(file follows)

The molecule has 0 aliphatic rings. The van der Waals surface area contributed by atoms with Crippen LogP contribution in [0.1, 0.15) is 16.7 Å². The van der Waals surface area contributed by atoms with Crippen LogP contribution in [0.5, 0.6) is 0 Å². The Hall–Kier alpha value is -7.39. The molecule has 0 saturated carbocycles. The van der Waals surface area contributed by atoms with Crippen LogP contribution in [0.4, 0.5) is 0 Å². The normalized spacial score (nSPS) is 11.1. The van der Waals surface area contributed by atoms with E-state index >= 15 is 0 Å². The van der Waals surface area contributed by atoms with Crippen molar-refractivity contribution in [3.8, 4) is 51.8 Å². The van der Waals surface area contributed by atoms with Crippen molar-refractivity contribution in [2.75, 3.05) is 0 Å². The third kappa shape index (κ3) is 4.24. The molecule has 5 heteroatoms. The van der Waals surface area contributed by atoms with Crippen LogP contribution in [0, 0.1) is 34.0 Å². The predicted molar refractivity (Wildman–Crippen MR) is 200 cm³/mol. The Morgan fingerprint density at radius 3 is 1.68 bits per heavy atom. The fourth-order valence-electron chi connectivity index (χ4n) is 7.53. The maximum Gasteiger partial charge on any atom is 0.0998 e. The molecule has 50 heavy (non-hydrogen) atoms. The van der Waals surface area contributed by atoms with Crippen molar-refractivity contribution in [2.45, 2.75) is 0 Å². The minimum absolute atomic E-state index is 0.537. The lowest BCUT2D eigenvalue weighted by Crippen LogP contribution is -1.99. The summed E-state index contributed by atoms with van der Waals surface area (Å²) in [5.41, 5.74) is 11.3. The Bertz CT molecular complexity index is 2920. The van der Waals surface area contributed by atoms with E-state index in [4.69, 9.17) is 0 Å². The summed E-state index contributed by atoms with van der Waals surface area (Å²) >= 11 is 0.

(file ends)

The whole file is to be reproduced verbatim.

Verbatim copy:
The molecule has 0 aliphatic rings. The van der Waals surface area contributed by atoms with Crippen LogP contribution in [0.1, 0.15) is 16.7 Å². The van der Waals surface area contributed by atoms with Crippen LogP contribution in [0.5, 0.6) is 0 Å². The Hall–Kier alpha value is -7.39. The molecule has 0 saturated carbocycles. The van der Waals surface area contributed by atoms with Crippen LogP contribution in [0.4, 0.5) is 0 Å². The normalized spacial score (nSPS) is 11.1. The van der Waals surface area contributed by atoms with E-state index >= 15 is 0 Å². The van der Waals surface area contributed by atoms with Crippen molar-refractivity contribution in [3.8, 4) is 51.8 Å². The van der Waals surface area contributed by atoms with Crippen molar-refractivity contribution in [2.75, 3.05) is 0 Å². The third kappa shape index (κ3) is 4.24. The molecule has 5 heteroatoms. The van der Waals surface area contributed by atoms with Crippen LogP contribution in [0, 0.1) is 34.0 Å². The predicted molar refractivity (Wildman–Crippen MR) is 200 cm³/mol. The Morgan fingerprint density at radius 3 is 1.68 bits per heavy atom. The fourth-order valence-electron chi connectivity index (χ4n) is 7.53. The maximum Gasteiger partial charge on any atom is 0.0998 e. The molecule has 50 heavy (non-hydrogen) atoms. The van der Waals surface area contributed by atoms with Crippen molar-refractivity contribution in [2.45, 2.75) is 0 Å². The minimum absolute atomic E-state index is 0.537. The lowest BCUT2D eigenvalue weighted by Crippen LogP contribution is -1.99. The summed E-state index contributed by atoms with van der Waals surface area (Å²) in [5.41, 5.74) is 11.3. The Bertz CT molecular complexity index is 2920. The van der Waals surface area contributed by atoms with E-state index in [4.69, 9.17) is 0 Å². The summed E-state index contributed by atoms with van der Waals surface area (Å²) >= 11 is 0.